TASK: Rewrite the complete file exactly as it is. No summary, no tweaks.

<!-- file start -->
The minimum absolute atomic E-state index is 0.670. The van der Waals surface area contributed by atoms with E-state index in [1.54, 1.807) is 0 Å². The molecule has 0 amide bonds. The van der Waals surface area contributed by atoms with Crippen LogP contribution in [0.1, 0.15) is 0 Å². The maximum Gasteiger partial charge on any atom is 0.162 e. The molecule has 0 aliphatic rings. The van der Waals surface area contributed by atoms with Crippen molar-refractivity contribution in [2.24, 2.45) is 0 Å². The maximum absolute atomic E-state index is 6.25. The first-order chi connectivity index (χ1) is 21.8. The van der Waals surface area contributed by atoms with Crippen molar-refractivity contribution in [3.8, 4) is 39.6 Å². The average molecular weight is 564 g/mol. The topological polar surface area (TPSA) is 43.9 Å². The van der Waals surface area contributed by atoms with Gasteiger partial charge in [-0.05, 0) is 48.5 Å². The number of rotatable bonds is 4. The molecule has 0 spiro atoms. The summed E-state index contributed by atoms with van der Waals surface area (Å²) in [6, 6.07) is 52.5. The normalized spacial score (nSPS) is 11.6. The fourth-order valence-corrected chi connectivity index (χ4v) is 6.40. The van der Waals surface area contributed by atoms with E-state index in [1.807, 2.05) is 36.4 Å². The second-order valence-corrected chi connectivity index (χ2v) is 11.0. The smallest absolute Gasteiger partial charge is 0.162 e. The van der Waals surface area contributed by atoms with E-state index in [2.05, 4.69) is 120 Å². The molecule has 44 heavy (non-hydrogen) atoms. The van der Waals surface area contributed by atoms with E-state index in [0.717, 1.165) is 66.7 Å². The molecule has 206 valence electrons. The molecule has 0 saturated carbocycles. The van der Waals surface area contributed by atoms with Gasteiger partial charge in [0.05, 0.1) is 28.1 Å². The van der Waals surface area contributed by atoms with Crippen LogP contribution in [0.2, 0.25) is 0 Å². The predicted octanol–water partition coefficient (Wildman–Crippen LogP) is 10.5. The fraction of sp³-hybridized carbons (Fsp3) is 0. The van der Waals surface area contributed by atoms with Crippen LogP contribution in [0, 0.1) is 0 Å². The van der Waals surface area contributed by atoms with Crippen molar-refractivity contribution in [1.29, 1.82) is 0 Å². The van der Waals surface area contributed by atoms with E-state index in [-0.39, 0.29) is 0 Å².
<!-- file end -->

The minimum absolute atomic E-state index is 0.670. The van der Waals surface area contributed by atoms with E-state index in [1.54, 1.807) is 0 Å². The molecule has 0 amide bonds. The van der Waals surface area contributed by atoms with Crippen LogP contribution in [0.1, 0.15) is 0 Å². The maximum Gasteiger partial charge on any atom is 0.162 e. The molecule has 0 aliphatic rings. The van der Waals surface area contributed by atoms with Crippen molar-refractivity contribution in [2.24, 2.45) is 0 Å². The maximum absolute atomic E-state index is 6.25. The first-order chi connectivity index (χ1) is 21.8. The van der Waals surface area contributed by atoms with Crippen molar-refractivity contribution in [3.8, 4) is 39.6 Å². The average molecular weight is 564 g/mol. The topological polar surface area (TPSA) is 43.9 Å². The van der Waals surface area contributed by atoms with Gasteiger partial charge in [-0.05, 0) is 48.5 Å². The number of rotatable bonds is 4. The molecule has 0 spiro atoms. The summed E-state index contributed by atoms with van der Waals surface area (Å²) in [6, 6.07) is 52.5. The normalized spacial score (nSPS) is 11.6. The fourth-order valence-corrected chi connectivity index (χ4v) is 6.40. The van der Waals surface area contributed by atoms with E-state index in [1.807, 2.05) is 36.4 Å². The second-order valence-corrected chi connectivity index (χ2v) is 11.0. The smallest absolute Gasteiger partial charge is 0.162 e. The van der Waals surface area contributed by atoms with E-state index in [2.05, 4.69) is 120 Å². The molecule has 44 heavy (non-hydrogen) atoms. The van der Waals surface area contributed by atoms with E-state index in [0.717, 1.165) is 66.7 Å². The molecule has 206 valence electrons. The molecule has 0 saturated carbocycles. The van der Waals surface area contributed by atoms with Gasteiger partial charge in [0.05, 0.1) is 28.1 Å². The van der Waals surface area contributed by atoms with Crippen LogP contribution in [0.2, 0.25) is 0 Å². The predicted octanol–water partition coefficient (Wildman–Crippen LogP) is 10.5. The fraction of sp³-hybridized carbons (Fsp3) is 0. The van der Waals surface area contributed by atoms with Crippen LogP contribution in [0, 0.1) is 0 Å². The van der Waals surface area contributed by atoms with Crippen molar-refractivity contribution in [1.29, 1.82) is 0 Å². The van der Waals surface area contributed by atoms with E-state index in [-0.39, 0.29) is 0 Å².